“By no means did we sit weeping by the rivers of Babylon. And our will to create was equal to our will to live.”—Viktor Ullmann, composer
The Nazi transition camp/ghetto Terezín [pronounced tehr-eh-ZEEN], also known as Theresienstadt [pronounced tehr-AY-zee-enn-shtadt], was established in 1941 to hold Jews from occupied Bohemia* before their deportation to the death camps. It is widely known as the site of the staged performances that the Nazis used to deceive Red Cross visitors in 1944 and subsequently exploited for a propaganda film.
But that is only one chapter in a much larger story.
From Jan 9 to Feb 16, 92nd Street Y presents a multi-disciplinary series that explores the cultural significance of Terezín, where 144,000 Jews were sent and 88,000 deported to extermination camps; the series illuminates their art and the legacy of their spirit, which endure.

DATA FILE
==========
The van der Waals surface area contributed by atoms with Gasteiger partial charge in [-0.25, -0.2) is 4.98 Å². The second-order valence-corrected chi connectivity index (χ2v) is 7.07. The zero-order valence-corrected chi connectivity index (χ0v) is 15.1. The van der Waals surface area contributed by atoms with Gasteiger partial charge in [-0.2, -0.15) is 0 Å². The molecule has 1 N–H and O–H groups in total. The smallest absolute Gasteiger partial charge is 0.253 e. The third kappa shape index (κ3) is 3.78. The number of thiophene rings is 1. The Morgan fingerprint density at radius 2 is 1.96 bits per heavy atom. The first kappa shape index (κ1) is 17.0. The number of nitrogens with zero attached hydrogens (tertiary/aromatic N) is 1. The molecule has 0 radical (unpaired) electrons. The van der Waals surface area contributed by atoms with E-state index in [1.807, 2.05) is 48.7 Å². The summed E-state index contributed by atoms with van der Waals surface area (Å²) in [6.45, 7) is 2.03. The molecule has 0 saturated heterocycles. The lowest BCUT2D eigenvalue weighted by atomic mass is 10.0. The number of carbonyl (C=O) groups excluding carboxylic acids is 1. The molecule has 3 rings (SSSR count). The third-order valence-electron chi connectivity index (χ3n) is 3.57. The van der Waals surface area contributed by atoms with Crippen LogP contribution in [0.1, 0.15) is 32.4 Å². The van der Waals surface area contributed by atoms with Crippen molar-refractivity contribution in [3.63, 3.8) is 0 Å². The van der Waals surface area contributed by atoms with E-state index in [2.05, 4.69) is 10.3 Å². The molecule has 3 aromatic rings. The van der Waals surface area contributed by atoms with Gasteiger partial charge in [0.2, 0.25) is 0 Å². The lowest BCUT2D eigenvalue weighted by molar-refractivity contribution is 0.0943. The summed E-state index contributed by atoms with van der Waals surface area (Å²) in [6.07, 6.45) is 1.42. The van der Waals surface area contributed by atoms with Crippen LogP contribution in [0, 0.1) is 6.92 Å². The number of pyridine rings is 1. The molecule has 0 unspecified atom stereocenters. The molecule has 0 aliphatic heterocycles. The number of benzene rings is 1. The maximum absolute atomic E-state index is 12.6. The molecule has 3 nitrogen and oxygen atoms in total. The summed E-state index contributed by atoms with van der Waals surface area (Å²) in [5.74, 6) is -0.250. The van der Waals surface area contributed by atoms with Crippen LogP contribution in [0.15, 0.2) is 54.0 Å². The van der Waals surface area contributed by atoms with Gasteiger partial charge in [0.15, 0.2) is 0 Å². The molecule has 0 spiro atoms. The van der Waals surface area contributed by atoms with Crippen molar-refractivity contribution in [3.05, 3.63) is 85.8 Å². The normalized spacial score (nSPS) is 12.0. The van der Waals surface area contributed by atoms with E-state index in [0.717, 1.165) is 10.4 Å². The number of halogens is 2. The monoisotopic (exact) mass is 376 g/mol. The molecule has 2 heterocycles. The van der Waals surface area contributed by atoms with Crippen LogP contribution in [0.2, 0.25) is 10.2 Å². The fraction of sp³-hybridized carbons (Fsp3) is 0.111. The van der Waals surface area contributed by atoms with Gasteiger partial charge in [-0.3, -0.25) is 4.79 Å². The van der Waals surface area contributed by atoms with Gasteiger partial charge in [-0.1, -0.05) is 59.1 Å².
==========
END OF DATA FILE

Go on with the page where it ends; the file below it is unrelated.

Despite Nazi terror and the desperate conditions common to the ghetto, the Terezín internees produced for themselves a rich and creative cultural community, full of great music, art and educational activity. Eventually, the Nazis exploited this haven of the human spirit for their own self-serving purposes and propaganda, which has obscured the remarkable and inspirational legacy of Terezín.
In exploring the range of Terezín life, 92Y’s Will to Create, Will to Live: The Culture of Terezín draws from 92Y’s myriad specialties. The cornerstone of the program is a four-concert series with the Nash Ensemble of London, baritone Wolfgang Holzmair and pianists Shai Wosner and Russell Ryan performing music primarily played and written in Terezín itself.
In addition to the concert series, 92Y offers a number of panel discussions, including one with Terezín survivors; a day-long lecture series at 92YTribeca modeled after lectures given at Terezín; film screenings; dance presentations; literary readings; educational outreach to K-3 public school students through 92Y’s music-education program; and an exhibit of art and artifacts from Terezín.
* Bohemia is the region now generally identified as the western part of the Czech Republic.